After nine years as pastor of Brookfield United Methodist Church, Dick Smith has been reassigned. While the separation has been heartbreaking for him, he said, it’s also been something Smith said he needs – to be able to cut back on his hours and focus on what he wants to do as a pastor.
Church member Melissa Sydlowski said she will miss Smith but is looking forward to the new administrative structure that will replace him.
“He’s really been a light in this community for nine years,” Sydlowski, chair of the Staff-Parish Relations Committee and secretary of the church council, told the congregation June 4.
“We love him, he has loved us, but this is a season of change,” Sydlowski said.
Smith has been reassigned to New Hope Methodist Church in Niles, while BUMC has become part of a consortium of Trumbull County churches. It will no longer have a pastor assigned solely to it, but will have a lay worship leader, Sam Darrin, who has been providing music to BUMC; an administrative pastor for the consortium, Sam’s father, Rev. Matt Darrin of Howland UMC; and the occasional services of Elder Rev. Ken Kelly.
“We will be led in the vision and administration of church by Pastor Matt and we will also, with this arrangement, be able to utilize some members of the Howland United Methodist staff in areas like on-line ministry, children’s ministry, media outreach, possibly any other things that come up where Howland has a staff that can help us out,” Sydlowski said.
The changes were effective July 1.
“That’s good news,” Smith said of the changes at BUMC. “That’s good to know the district, the conference has paid attention and put a plan together to make sure that this church will be able to function going forward better than before. There are going to be a lot of professional, experienced people in the church. I know almost all of them. You’re gonna be in very good hands, and I’m very glad for that.”
Rev. Abby Aumon, superintendent of the Mahoning Valley District of the East Ohio Conference of the United Methodist Church, advised church members that the new arrangement “will work toward keeping us open,” Sydlowski said.
“I don’t know about you guys, but I never want to see this church close,” said Staff-Parish Relations Committee member Stacia Pascale. “This church has been a part of my family, my life, for 61 years. This church has been here for 200 years. This will help us keep these doors open and help us do our outreach, our (food) pantry. Our youth group is starting to come back again where it was like when I was in youth group.”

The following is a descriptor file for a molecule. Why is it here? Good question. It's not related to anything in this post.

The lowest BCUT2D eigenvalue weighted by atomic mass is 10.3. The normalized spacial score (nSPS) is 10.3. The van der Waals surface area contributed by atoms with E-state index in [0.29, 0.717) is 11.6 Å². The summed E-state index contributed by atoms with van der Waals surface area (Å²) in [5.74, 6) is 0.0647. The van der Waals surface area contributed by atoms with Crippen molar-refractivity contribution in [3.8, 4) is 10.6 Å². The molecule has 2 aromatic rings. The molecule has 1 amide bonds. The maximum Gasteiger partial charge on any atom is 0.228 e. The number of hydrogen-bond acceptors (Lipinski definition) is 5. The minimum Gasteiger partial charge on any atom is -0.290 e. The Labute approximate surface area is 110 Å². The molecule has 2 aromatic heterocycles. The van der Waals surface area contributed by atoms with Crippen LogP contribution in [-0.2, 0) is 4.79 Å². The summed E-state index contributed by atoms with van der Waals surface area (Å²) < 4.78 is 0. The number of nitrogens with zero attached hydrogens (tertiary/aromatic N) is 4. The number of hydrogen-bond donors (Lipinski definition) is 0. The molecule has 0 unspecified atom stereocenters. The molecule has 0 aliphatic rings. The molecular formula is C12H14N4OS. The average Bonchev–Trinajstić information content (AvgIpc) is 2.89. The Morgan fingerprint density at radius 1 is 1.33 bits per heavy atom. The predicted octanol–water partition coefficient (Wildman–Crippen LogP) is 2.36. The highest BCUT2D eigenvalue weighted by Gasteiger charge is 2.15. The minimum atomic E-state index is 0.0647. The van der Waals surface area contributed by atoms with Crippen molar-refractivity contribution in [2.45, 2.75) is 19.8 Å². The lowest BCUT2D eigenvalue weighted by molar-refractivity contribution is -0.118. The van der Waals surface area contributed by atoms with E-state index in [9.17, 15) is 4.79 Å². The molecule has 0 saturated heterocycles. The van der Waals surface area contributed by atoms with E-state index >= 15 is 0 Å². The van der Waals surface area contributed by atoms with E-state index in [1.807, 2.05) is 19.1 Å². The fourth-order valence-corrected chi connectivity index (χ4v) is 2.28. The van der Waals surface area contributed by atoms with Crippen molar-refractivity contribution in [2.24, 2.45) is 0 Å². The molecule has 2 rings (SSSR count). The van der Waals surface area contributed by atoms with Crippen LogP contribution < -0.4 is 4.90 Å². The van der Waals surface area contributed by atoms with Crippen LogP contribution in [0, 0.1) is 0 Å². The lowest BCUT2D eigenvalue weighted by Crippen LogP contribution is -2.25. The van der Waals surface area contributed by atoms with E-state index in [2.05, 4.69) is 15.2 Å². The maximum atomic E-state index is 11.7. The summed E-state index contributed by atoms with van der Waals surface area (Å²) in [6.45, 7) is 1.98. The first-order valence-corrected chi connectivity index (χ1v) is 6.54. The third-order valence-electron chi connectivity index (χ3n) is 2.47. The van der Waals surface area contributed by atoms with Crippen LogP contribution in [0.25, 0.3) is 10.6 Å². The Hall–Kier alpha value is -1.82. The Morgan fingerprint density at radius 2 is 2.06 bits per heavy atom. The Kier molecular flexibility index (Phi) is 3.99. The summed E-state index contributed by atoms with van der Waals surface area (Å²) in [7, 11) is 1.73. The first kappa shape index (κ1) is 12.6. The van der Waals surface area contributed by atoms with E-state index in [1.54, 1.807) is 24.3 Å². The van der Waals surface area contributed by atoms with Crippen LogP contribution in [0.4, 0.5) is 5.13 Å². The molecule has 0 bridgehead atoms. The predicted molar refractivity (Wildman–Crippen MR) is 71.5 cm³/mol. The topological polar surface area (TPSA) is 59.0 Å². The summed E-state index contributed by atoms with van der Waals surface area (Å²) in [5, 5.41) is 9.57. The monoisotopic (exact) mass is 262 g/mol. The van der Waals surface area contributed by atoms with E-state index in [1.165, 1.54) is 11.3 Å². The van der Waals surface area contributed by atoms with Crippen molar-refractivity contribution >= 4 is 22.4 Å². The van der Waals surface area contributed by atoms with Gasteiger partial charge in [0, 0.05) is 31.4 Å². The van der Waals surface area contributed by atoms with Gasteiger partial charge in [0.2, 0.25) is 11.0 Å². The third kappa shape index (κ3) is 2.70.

“Adapting to this model has proven very successful in keeping the light of Christ in community churches without having to close or merge churches,” Sydlowski said.
Smith saw BUMC through a pandemic that greatly curtailed in-person worship and a merger effort with Six-Fourteen Church in Masury, which closed shortly after the merger failed.
In Smith’s time, the church assisted in the creation of the Brookfield Backpack Charitable Foundation, created a well-attended food pantry and held a series of community activities, some of which endure, such as a summer rummage sale and craft and vendor shows, and others that could not survive the pandemic, including Summer Fest and Santa’s Workshop.
The changes take place against the backdrop of the most conservative Methodist congregations leaving over the issue of LGBTQIA+ rights, and the difficulties many religions have had in attracting new clergy and members.
“We’ll all go forward in different places,” Smith said. “Change isn’t easy, but I know when I changed to come up here I was nervous, but you all turned out to be great folks. I love every one of you. It’s a love that keeps us together and it’s a love that makes it hard to separate us, but we’re all gonna be together working for the same thing, and that’s following the great commission of Jesus Christ. That’s my commitment, and it needs to be the church’s as well.”
Starting on July 2, the start time for Sunday worship was changed to 11 a.m.